“Regime change in Iraq.” It’s shorthand for a concerted push and plan to oust Saddam Hussein. The Bush administration wants him out or dead, calls it essential for Middle East stability and its “war on terror.” But that wisdom is being challenged in the papers, at the Pentagon and on Capitol Hill.
Today, the Senate Foreign Relations Committee begins hearings, about the timing, the cost and the wisdom of a new war with Iraq. And while hawks say toppling Hussein will end his plague of butchery, and shut down his arsenal of hate, others think the White House’s single-minded obsession with the Bagdad-bad-man ignores the subtle lessons of history. The trouble in Iraq, they say, is the trouble with clumsy colonial oppression.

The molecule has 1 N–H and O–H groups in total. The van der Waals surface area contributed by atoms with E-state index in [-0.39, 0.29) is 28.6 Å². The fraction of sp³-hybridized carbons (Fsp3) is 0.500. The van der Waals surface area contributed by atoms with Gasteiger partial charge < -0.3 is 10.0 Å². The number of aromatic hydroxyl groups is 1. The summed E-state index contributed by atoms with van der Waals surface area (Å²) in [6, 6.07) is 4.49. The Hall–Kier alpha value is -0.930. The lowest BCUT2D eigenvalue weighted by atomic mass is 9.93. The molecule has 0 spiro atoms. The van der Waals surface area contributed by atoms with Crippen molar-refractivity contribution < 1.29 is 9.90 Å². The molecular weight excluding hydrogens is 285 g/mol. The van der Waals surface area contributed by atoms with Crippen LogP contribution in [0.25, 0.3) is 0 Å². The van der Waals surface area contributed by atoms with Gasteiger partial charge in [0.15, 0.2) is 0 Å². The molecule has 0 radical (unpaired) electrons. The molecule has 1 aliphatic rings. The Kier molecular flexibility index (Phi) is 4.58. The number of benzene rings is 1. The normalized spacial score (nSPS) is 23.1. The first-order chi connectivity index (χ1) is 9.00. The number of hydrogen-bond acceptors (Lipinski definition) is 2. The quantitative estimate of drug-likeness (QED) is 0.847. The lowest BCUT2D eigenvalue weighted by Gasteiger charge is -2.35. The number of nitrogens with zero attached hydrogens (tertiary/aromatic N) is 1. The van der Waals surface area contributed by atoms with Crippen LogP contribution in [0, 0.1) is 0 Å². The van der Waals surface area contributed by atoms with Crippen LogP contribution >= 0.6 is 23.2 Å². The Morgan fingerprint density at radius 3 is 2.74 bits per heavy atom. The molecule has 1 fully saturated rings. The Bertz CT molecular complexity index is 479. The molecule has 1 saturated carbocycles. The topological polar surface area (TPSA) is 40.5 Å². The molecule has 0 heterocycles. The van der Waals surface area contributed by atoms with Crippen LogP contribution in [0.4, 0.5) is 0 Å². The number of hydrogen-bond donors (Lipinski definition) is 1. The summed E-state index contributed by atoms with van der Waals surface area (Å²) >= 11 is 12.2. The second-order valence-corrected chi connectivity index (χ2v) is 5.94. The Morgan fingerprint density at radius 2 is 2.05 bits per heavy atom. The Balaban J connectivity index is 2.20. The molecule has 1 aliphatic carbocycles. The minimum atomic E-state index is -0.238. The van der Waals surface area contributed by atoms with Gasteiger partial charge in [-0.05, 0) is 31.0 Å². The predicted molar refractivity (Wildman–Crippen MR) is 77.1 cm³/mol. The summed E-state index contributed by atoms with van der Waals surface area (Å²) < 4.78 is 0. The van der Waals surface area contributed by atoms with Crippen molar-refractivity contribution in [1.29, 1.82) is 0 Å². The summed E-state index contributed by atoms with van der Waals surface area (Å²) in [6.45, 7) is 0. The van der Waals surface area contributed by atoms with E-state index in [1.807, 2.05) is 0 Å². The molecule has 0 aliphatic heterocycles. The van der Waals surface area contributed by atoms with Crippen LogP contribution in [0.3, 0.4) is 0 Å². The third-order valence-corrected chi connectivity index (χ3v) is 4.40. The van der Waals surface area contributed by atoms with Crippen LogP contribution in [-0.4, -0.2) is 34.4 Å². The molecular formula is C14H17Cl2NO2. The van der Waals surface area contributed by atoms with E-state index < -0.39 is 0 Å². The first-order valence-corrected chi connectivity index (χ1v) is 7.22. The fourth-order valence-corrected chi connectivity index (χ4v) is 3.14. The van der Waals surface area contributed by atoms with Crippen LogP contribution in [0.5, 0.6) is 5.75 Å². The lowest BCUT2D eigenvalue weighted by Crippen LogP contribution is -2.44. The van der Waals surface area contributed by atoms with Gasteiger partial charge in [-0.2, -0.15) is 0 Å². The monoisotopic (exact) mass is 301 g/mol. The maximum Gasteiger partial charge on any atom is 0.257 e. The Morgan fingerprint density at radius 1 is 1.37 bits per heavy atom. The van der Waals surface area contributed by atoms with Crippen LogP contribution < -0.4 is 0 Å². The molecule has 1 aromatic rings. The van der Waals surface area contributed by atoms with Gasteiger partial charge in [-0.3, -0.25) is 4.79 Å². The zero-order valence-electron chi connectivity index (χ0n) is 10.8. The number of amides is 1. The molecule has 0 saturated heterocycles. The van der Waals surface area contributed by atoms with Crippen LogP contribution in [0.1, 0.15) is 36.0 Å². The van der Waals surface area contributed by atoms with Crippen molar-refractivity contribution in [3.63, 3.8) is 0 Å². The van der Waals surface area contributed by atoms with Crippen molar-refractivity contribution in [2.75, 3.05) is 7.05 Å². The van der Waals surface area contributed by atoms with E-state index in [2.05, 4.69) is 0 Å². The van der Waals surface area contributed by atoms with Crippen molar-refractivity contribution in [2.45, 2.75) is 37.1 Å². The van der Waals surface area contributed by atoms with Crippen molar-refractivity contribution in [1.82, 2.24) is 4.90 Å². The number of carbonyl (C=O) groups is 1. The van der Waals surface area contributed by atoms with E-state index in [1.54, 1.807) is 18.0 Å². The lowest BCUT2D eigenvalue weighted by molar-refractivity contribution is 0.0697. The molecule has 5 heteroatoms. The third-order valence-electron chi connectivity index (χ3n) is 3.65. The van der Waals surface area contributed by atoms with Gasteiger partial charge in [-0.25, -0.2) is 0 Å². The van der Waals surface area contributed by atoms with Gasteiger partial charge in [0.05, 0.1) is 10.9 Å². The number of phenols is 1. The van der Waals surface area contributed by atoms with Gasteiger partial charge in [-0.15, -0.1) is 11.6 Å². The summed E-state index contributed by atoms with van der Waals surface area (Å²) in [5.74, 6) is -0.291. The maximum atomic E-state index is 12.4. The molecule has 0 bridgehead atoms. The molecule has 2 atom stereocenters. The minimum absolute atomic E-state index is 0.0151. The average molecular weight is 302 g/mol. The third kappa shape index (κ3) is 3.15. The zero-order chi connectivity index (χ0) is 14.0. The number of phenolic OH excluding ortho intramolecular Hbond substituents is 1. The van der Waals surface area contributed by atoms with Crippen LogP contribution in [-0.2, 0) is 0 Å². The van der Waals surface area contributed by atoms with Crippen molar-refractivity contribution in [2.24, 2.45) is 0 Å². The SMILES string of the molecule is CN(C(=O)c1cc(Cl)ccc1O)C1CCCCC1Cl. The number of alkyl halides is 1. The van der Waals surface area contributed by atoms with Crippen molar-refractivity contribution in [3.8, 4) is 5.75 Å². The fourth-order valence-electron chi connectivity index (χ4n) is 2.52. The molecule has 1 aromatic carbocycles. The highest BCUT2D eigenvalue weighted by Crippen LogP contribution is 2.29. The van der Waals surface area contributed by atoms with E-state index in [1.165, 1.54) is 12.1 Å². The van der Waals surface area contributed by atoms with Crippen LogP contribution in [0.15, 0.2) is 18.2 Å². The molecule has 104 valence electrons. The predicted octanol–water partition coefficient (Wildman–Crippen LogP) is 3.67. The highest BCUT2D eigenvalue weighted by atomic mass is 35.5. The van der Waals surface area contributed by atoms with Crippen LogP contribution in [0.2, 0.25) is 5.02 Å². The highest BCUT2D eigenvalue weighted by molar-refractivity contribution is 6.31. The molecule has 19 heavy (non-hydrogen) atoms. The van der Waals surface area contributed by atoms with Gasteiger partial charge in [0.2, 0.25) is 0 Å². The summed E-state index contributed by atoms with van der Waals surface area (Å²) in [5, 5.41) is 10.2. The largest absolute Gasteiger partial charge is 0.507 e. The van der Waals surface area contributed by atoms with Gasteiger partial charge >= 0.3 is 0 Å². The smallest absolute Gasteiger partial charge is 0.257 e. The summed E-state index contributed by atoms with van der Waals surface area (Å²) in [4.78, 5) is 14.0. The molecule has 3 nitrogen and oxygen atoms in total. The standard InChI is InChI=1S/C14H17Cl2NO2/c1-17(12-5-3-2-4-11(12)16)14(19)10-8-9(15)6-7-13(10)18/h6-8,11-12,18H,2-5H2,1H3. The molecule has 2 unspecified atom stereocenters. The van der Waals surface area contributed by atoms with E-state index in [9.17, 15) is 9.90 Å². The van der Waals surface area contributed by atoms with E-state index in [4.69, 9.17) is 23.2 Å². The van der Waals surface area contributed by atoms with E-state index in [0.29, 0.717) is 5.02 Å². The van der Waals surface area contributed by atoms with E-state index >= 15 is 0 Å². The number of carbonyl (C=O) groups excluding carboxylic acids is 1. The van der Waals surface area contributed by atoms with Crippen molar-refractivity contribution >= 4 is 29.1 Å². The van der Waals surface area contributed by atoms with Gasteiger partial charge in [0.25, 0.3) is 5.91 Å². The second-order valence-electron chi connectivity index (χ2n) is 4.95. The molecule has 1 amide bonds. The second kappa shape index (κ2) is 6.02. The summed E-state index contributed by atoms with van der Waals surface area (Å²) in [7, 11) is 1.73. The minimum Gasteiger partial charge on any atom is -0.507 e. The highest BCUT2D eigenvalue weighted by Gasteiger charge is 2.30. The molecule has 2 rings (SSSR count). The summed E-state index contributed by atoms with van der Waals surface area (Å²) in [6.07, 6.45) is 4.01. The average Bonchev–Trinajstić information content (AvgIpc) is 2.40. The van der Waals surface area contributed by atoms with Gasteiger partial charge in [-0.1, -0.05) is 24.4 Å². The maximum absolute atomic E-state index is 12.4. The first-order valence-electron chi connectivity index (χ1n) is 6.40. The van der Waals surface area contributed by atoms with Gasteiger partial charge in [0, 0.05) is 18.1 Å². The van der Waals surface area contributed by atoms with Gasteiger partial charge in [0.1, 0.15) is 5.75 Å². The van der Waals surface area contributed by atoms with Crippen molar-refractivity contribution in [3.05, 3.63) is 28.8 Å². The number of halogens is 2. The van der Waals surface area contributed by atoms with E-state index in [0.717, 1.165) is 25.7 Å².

Sandra Mackey, author of “The Reckoning: Iraq and the Legacy of Saddam Hussein”
Robert Lieber, professor of government and foreign service at Georgetown University
James Woolsey, former director of Central Intelligence (1993-5),
member of Defense Secretary Rumsfeld’s Defense Policy Board
Jay Carney, Time Magazine’s White House correspondent